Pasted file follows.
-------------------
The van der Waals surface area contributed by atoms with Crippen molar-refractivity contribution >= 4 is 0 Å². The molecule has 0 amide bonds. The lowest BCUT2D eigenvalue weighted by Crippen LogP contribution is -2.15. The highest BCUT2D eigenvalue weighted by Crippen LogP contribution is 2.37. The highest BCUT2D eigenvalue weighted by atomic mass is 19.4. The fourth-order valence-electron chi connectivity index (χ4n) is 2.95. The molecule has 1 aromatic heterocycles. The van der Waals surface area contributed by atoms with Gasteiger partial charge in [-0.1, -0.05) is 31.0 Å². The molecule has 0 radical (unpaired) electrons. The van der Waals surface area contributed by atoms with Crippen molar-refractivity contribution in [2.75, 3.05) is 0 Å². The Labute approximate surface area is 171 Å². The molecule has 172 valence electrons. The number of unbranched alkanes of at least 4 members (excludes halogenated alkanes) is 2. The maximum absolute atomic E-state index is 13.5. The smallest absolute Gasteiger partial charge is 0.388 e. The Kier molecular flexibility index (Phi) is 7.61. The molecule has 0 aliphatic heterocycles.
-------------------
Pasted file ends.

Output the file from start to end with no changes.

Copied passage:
The van der Waals surface area contributed by atoms with Crippen molar-refractivity contribution >= 4 is 0 Å². The molecule has 0 amide bonds. The lowest BCUT2D eigenvalue weighted by Crippen LogP contribution is -2.15. The highest BCUT2D eigenvalue weighted by Crippen LogP contribution is 2.37. The highest BCUT2D eigenvalue weighted by atomic mass is 19.4. The fourth-order valence-electron chi connectivity index (χ4n) is 2.95. The molecule has 1 aromatic heterocycles. The van der Waals surface area contributed by atoms with Gasteiger partial charge in [-0.1, -0.05) is 31.0 Å². The molecule has 0 radical (unpaired) electrons. The van der Waals surface area contributed by atoms with Crippen molar-refractivity contribution in [2.75, 3.05) is 0 Å². The Labute approximate surface area is 171 Å². The molecule has 172 valence electrons. The number of unbranched alkanes of at least 4 members (excludes halogenated alkanes) is 2. The maximum absolute atomic E-state index is 13.5. The smallest absolute Gasteiger partial charge is 0.388 e. The Kier molecular flexibility index (Phi) is 7.61. The molecule has 0 aliphatic heterocycles.